India is an absolutely awe inspiring country, a test of your backpacking adrenalin and one of the most beautiful destinations to visit when travelling the world. And an added bonus is that today more than 150 citizens from around the world can apply for their tourist visas online instead of visiting an Indian embassy (like the one I went to in Bishkek). I based myself in the Hostel Smyle Inn and then backpacked the key sights.
New Delhi is one of those historical places you simply have to visit when in India. While planning your trip to India don’t forget to get your India Visa Online with iVisa and remember to include this beautiful city in your itinerary. Make time to see these four beautiful spots.
Arguably one of the most famous places to visit in the area, the Red Fort is a testament to the medieval Indian engineers’ design capabilities.
The name comes from the red sandstone that the enclosing walls are constructed from, and has been and is still is today the site of important events in the Indian history.
If you have some time while visiting, make sure to check the 1-hour sound and light show that recounts some of the fort’s colorful history.
To really get the feel of what old India would have been like, then put some time aside to visit the historic Chandi Chowk market located in the heart of old Delhi. The Chandi Chowk is till today one of the busiest open air markets in New Delhi and is close to a lot of beautiful temples and monuments, making it a great place to start your journey through New Delhi. If you’re feeling really adventurous then you should try some of the well-known local delicacies for sale.
A lot of people say that the Humayan’s tomb looks very familiar when they see it and that is because the Humayun’s Tomb was the inspiration for the Taj Mahal. More than that, the tomb was built in 1570 and marked the first successful execution of this type of architecture that using red sandstone as its primary component. The tomb is part of a much larger complex and is a wonderful place to spend a day.
This 74-meter high tower is the second tallest minar in India. It’s truly an awe-inspiring sight to see. Constructed in 1220, it had been rebuilt numerous times throughout the years including by the emperor of Delhi in the 14th century and the British in the 19th century.
Simply apply for your Indian Visa online and you will be ready to travel to New Delhi for a quick few days´ getaway!
12 thoughts on “Backpacking in India: Top Four Places to Visit in New Delhi”
I see your photo in Paharganj was taken outside the Yatri hotel and it brings back sweet memories! Multi time backpacker in India and I always stay there. Standards I would definitely put up with at home(close to a hovel!) but you cannot do better at 250r a night in that area. Always very interesting characters in residence. I hope it is still open when I return once more later this year!
Only came across your blog when reading about you in yesterday’s Irish Times. I am a grey old fart of a backpacker (age 74) and have only visited 67 countries at the last count. Dwarfed by your count! Central America was interesting as you said but I am really a very big fan of India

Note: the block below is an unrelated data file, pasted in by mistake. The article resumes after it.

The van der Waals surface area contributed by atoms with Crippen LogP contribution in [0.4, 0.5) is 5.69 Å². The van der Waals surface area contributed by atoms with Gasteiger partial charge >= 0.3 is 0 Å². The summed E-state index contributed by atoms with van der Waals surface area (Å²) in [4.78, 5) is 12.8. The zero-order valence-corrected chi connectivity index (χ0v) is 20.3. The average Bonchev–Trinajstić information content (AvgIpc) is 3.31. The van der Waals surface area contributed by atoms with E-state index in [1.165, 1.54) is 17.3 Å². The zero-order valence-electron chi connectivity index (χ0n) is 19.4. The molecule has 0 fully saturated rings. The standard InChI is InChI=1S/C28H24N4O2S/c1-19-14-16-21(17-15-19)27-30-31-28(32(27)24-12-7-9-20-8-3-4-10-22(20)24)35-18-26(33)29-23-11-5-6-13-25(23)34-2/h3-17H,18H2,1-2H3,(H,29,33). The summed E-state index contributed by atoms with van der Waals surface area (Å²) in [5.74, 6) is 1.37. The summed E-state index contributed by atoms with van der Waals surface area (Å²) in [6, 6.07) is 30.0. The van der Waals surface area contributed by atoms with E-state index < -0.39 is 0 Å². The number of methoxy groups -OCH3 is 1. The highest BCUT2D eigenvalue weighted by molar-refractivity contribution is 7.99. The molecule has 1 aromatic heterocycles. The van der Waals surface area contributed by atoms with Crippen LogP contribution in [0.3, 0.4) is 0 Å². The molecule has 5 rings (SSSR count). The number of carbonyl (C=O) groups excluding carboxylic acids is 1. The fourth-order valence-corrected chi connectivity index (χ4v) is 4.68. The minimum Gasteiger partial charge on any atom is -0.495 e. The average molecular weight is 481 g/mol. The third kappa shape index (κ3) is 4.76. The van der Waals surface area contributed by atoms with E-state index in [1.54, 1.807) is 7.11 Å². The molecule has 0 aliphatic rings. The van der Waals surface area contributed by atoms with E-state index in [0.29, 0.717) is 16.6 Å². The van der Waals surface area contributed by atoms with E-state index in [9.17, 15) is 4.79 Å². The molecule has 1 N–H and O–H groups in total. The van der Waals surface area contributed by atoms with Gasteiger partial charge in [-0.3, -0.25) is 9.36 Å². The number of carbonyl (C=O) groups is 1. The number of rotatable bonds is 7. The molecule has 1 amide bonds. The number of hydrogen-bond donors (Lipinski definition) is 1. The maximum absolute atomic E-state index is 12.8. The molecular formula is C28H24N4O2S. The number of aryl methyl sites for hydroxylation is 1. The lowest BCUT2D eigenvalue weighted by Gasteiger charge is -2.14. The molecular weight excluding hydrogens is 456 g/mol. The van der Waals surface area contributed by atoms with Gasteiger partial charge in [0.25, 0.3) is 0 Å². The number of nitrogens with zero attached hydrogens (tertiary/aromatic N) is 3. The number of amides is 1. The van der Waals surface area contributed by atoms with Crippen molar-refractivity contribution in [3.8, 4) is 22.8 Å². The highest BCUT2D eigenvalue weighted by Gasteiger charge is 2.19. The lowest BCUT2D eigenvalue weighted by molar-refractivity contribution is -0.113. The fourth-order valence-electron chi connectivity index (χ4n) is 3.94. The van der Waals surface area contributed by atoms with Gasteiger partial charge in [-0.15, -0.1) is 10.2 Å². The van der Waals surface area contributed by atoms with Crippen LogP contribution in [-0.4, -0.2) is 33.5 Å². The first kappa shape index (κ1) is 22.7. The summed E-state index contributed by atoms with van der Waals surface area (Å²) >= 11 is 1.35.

Keep up the good work!
Just happened on your blog when I read Irish Times article last weekend. Am a grey old fart backpacker now aged 74 and still at it 20 yrs after my first RTW trip.
Country count 67 to date so a little behind you! Have been in India 8 times and have the usual love/ hate viewpoint but it always lures me back. I see your photo in Paharganj was taken outside Hotel Yatri where I have stayed on many occasions. Not really up to your usual standard of accommodation, more a hovel but I reckon the cheapest bed in the area. 250r a night when I last stayed in 2015 but I started off at 100r many years ago! Guests (mostly returning) are certainly a varied and interesting bunch! You should try it!
Really enjoy your blog and can relate to so much in it
Keep it up
Hi John, Thanks so much for checking out my Irish Times article and blog. This was my dream and my life for 10 years. I travelled a lot and I wrote a lot and then from July 2016, I have had severe depression sadly and had to end the blog. India was good but was merely 5 weeks of a longer journey. I spent more time in places like China, Australia, Brazil and Poland. But that sounds interesting that you did something similar long before me. Apologies this is short, I am recovering from depression and not always online. Safe travels. Jonny
Hi John, I don’t check this much anymore since I had depression and stopped blogging but I have replied to your other comment by now. Safe travels. Jonny
Thanks for replying. I do wish you all the best and hope that recovery is not too far away. You will be back travelling, I bet. Once bitten, the desire to see more is always with you
Hi John, thanks for the comment and kind words. It has been a very tough time for me mentally. Safe travels. Jonny
First of all thank you very much for sharing this great post about India and the places you share through this post is really worth visit places and your have explained it wonderfuly thank you so much for sharing your experience with us. keep posting
Hi Naina, thanks for the comment. Safe travels. Jonny
Thanks coming here and glad you have posted your experience of india in blog i hope you saw good things here.
Hi Shub, thanks for the comment. I am glad my website was helpful to you. Safe travels. Jonny
On behalf of every Indian i want to thank you, hope that you had a great time here. Glad to read this nice post on Delhi. Have you visited Agra? this city is near to Delhi and has many monuments which are worth explore.
Hi Golden, thanks for the comment – yes I backpacked Agra too – it was my 800th settlement and safe travels. Jonny